Peace protesters who have been camping in Parliament Square since May have been evicted.
Last week the Court of Appeal rejected an application by demonstrators at the camp, dubbed Democracy Village, who wanted to be allowed to remain.
Bailiffs and police moved in at about 0100 BST, although a handful of activists tied themselves to scaffolding.
They have now been removed and a fence has been put up around the square.
A group of people have continued their protest on the pavement with some brandishing banners emblazoned with "the dispossessed".
They say they will go back when the fence comes down.
However the eviction order is not to be applied to the best-known protester in Parliament Square, Brian Haw.
Mr Haw, from Redditch, Worcestershire, who has camped there since 2001, successfully fought to be allowed to continue his demonstration after it was made illegal to hold an unauthorised protest within a square mile of Parliament in 2007.
It took about 60 bailiffs four hours to remove all the protesters.
Londoner Maria Gallastegui, 51, said: "No-one was hurt but people were forcibly removed.
"There are certainly a few bruises."
She added that at least one protester was chained to the scaffolding and another was on top of a lorry containing fencing which was to be put around the square.
Anti-war demonstrators and climate change activists had been among those who set up camp in the square, opposite the Houses of Parliament.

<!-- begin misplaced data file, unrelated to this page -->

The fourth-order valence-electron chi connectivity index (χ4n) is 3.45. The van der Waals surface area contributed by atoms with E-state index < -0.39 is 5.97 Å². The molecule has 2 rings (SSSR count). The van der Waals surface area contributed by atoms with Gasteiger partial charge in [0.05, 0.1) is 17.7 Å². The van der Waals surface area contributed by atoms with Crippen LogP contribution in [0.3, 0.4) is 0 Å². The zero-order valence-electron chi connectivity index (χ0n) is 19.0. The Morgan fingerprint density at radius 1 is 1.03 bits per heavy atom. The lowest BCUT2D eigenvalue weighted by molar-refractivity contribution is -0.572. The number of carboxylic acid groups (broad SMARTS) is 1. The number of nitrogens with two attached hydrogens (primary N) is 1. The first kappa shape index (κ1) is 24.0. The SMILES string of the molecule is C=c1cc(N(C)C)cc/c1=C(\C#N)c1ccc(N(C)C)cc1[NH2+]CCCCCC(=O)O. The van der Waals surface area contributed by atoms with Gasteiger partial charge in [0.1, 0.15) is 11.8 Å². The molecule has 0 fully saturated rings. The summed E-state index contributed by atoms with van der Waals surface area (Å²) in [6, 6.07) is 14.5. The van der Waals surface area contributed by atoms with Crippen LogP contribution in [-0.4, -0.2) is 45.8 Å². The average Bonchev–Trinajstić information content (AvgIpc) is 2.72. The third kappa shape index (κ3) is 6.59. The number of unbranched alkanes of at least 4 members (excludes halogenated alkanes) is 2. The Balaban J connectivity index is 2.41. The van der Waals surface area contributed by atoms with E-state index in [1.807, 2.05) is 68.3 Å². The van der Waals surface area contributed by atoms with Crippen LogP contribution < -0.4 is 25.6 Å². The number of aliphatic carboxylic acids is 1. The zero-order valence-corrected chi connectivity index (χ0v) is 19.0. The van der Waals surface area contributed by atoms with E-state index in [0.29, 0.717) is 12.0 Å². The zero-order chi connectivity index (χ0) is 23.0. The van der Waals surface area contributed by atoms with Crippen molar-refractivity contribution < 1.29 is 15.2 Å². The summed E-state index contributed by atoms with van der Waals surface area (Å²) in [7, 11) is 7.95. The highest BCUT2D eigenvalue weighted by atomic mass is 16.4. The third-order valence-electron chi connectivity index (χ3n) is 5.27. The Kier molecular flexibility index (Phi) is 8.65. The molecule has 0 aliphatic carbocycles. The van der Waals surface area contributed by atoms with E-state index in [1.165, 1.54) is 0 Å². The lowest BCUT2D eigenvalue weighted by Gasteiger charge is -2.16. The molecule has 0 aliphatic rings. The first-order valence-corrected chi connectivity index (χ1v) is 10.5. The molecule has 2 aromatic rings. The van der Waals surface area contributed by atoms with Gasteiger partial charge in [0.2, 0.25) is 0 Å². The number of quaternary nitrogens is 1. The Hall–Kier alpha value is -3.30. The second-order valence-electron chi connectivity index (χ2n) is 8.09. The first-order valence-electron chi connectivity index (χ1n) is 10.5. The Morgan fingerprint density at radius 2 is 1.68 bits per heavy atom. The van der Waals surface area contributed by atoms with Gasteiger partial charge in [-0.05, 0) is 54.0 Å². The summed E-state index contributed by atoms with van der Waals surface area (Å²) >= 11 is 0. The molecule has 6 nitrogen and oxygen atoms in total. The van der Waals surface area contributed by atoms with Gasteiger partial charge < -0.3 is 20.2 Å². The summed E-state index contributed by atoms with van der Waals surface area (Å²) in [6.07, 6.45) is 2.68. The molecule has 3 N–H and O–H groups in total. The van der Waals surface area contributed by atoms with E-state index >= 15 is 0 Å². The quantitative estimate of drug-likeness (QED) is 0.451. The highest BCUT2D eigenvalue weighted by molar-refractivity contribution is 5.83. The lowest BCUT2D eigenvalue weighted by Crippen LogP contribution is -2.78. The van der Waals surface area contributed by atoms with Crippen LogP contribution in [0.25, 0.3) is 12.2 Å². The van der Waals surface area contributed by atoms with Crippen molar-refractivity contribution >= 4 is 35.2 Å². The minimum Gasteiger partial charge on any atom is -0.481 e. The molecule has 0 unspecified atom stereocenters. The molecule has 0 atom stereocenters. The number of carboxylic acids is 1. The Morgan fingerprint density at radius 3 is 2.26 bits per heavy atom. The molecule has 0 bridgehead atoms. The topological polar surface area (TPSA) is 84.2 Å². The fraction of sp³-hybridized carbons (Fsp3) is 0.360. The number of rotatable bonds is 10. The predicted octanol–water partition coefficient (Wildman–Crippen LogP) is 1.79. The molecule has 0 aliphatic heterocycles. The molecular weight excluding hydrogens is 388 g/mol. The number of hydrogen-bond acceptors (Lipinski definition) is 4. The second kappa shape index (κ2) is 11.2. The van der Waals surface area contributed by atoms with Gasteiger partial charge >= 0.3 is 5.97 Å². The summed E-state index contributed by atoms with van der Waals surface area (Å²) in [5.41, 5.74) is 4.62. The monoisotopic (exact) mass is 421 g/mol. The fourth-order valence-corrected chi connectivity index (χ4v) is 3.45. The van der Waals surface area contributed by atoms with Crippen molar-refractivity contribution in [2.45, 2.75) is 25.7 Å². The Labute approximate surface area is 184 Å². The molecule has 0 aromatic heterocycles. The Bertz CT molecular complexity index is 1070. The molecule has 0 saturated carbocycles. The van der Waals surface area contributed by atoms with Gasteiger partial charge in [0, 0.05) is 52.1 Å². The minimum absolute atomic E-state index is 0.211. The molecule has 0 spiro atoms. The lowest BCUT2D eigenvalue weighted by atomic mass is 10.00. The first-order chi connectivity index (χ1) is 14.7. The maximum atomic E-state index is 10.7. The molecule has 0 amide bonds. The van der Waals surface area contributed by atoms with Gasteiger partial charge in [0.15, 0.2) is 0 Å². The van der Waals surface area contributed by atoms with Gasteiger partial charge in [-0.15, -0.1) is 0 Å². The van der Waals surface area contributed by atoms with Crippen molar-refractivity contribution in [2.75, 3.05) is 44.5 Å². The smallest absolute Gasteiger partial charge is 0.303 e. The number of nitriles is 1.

London Mayor Boris Johnson, who took legal action to remove the Democracy Village, had criticised the spectacle as "nauseating".
A spokeswoman for the mayor said the protest had caused "considerable damage" to the site.
"The square will now be closed temporarily, during which time the site will be restored for the use of Londoners, visitors to the capital and responsible protesters," she added.
The leader of Westminster Council Colin Barrow said he was "relieved this dreadful blight of Parliament Square has finally come to an end, and look forward to it being restored to its previous condition so all Londoners can visit and enjoy it".
He said it was wrong for the square to be "hijacked by vociferous minorities" who had turned it into "a squalid campsite".
Critics say other groups have been unable to use the square for their protests, and there have also been concerns about public health because of the lack of toilet facilities.
But although solicitors representing the protesters said there would be no appeal against the decision to uphold the eviction order, protest organiser Chris Knight said: "We're not going very far and we're not going away."
Some protesters have promised a wave of further demonstrations, dubbing the campaign "Operation Rolling Thunder".